Hosiery garments are the product of hosiery fabric produced from hosiery yarn. Like the yarn used for making woven fabric, hosiery yarn comes from a separate spinning (yarn making) process, and is used with circular knitting machines to form fabric. One or more hosiery yarn is used to make knitted or hosiery fabric, and garments produced out of this are generally referred to as hosiery garments.
Man Repeller deputy editor Haley Nahman, who conducted her own extensive research about the best cotton underwear, told us that this pair from the Gap is her favorite. “Gap describes this underwear as ‘high cut,’ but I beg to differ: It’s the most classic brief shape I’ve ever encountered,” Nahman says. “I discovered them when I was on a maniacal hunt for the best cotton underwear — an endeavor that pitted these against several more expensive (and lauded) options. In the end, Gap won.” She says these are “comfortable, cute, affordable, and perfectly basic,” not to mention 100 percent cotton. “Asking for more would just be greedy.”
In the past, lingerie was intended to help shape a woman's figure. Obviously, today's shapewear has evolved, although the basic principles are the same. Nowadays there is shapewear for all shapes and sizes, and it's designed to help women smooth their silhouettes. This is the foundation garment that keeps everything tight and smooth — unapologetically so. Control slips, modern corsets and tummy shapers are three of the options available. Full body shapers, arm shapers and shaping camis are additional pieces. Most shapers are available in black, nude and white, although you can sometimes find them in fun prints and bold colors too.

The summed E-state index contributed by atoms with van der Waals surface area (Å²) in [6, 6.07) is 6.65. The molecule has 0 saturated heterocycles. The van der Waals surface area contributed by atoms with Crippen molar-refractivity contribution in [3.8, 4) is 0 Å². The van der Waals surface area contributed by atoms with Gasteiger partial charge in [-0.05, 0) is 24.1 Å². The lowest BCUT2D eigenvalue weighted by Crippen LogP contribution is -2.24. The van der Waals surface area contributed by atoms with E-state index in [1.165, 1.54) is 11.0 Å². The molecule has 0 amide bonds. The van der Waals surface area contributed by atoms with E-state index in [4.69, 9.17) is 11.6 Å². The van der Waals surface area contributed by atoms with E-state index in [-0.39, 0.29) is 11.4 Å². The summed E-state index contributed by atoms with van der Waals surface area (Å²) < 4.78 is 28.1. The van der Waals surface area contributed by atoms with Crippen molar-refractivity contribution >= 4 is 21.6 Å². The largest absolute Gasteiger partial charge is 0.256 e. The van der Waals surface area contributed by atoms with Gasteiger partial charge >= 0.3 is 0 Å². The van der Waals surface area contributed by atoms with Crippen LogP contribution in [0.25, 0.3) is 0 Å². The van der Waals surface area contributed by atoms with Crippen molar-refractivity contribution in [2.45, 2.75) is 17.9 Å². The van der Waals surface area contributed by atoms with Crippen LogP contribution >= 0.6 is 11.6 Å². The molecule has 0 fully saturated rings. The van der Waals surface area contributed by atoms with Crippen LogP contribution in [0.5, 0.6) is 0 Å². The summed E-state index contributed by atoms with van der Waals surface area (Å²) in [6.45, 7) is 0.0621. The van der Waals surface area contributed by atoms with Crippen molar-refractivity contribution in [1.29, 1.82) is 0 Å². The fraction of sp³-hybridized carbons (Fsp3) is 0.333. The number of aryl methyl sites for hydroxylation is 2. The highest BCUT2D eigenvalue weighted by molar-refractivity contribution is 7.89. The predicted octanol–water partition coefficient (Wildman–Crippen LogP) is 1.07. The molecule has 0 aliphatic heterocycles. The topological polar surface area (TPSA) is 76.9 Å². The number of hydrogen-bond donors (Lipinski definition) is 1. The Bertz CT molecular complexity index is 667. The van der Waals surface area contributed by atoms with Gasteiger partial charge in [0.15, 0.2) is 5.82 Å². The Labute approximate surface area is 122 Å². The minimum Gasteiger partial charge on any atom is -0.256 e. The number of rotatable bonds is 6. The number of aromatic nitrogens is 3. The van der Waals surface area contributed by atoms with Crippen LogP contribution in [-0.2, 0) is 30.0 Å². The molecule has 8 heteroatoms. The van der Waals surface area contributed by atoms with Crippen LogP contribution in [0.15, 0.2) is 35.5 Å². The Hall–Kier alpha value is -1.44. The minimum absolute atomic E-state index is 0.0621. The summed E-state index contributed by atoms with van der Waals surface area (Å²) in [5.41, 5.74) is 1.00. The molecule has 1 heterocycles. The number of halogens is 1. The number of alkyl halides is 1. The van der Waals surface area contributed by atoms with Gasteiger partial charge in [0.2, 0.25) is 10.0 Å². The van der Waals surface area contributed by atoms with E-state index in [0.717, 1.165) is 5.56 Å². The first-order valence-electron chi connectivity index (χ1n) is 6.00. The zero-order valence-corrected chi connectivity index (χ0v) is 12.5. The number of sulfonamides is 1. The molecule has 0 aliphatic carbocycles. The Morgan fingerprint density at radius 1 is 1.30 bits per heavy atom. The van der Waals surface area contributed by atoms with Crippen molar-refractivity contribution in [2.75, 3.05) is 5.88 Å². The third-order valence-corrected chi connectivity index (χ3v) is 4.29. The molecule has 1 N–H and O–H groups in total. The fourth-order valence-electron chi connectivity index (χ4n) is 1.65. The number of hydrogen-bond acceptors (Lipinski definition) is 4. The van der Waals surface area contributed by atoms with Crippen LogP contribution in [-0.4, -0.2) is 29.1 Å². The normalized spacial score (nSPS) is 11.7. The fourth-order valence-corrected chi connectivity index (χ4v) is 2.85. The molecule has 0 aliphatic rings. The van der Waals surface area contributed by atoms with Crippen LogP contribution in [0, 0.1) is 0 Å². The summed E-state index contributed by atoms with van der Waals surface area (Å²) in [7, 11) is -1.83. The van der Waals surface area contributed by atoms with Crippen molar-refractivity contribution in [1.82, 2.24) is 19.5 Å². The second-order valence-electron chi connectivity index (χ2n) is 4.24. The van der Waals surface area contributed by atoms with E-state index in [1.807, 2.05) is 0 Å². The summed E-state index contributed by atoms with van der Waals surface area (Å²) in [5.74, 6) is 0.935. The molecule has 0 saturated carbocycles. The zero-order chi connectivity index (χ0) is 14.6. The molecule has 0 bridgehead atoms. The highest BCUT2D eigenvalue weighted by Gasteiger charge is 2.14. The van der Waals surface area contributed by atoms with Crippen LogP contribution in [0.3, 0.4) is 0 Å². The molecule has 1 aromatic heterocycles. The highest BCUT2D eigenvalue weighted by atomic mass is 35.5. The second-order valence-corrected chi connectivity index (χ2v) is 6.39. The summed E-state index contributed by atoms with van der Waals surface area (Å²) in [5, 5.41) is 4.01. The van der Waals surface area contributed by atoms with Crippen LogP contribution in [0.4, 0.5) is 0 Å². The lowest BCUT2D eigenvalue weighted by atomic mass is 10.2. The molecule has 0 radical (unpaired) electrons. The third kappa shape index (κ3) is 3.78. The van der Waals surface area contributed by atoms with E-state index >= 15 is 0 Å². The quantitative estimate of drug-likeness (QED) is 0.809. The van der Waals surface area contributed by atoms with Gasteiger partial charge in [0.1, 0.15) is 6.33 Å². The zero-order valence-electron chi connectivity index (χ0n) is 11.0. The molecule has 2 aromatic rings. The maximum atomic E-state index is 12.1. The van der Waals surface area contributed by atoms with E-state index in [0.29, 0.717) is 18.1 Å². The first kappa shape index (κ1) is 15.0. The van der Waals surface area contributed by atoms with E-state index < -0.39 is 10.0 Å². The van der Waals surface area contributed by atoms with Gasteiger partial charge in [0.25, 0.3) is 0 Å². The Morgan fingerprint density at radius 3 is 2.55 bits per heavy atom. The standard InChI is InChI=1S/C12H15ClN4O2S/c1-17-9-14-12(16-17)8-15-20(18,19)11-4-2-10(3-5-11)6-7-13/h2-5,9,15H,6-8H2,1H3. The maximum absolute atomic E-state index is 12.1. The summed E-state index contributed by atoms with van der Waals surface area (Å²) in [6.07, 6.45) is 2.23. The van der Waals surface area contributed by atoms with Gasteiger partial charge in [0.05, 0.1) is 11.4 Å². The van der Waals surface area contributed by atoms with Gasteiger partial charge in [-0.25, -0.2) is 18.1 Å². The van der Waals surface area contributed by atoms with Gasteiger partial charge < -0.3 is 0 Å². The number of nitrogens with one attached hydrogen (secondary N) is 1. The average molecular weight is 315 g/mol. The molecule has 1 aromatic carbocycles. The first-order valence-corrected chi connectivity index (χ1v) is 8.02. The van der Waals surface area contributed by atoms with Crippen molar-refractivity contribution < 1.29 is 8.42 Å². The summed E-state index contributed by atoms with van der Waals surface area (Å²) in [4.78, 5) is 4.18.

Laura Schubert, co-founder of pubic-hair-oil company Fur, says ODDOBODY’s underwear is “perfect” — especially the brief. “It’s a classic,” she says. “I love a classic brief because they are comfortable and easy to wear. The stitching and fabric ensures that they don’t bunch or have weird lines.” Schubert also likes that the brand’s pieces are made of 100 percent cotton, and that ODDOBODY “promotes speaking comfortably about bodies, health, and identity.” 
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